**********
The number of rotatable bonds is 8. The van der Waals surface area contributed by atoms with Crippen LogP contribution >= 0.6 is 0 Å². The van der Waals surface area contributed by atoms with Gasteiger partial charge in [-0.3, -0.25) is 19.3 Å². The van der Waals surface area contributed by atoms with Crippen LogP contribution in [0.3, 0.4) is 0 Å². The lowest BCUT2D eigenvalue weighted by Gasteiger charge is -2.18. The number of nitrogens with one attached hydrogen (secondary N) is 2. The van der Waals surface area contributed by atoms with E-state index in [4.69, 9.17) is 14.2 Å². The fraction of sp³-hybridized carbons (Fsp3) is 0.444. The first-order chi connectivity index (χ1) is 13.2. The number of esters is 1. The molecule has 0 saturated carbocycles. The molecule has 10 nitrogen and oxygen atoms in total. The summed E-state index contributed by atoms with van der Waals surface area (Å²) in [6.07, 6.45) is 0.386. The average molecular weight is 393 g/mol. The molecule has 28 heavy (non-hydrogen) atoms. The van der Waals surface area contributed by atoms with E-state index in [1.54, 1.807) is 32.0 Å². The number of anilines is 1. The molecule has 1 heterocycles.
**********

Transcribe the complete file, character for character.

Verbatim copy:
The number of rotatable bonds is 8. The van der Waals surface area contributed by atoms with Crippen LogP contribution >= 0.6 is 0 Å². The van der Waals surface area contributed by atoms with Gasteiger partial charge in [-0.3, -0.25) is 19.3 Å². The van der Waals surface area contributed by atoms with Crippen LogP contribution in [0.3, 0.4) is 0 Å². The lowest BCUT2D eigenvalue weighted by Gasteiger charge is -2.18. The number of nitrogens with one attached hydrogen (secondary N) is 2. The van der Waals surface area contributed by atoms with E-state index in [4.69, 9.17) is 14.2 Å². The fraction of sp³-hybridized carbons (Fsp3) is 0.444. The first-order chi connectivity index (χ1) is 13.2. The number of esters is 1. The molecule has 0 saturated carbocycles. The molecule has 10 nitrogen and oxygen atoms in total. The summed E-state index contributed by atoms with van der Waals surface area (Å²) in [6.07, 6.45) is 0.386. The average molecular weight is 393 g/mol. The molecule has 28 heavy (non-hydrogen) atoms. The van der Waals surface area contributed by atoms with E-state index in [1.54, 1.807) is 32.0 Å². The number of anilines is 1. The molecule has 1 heterocycles.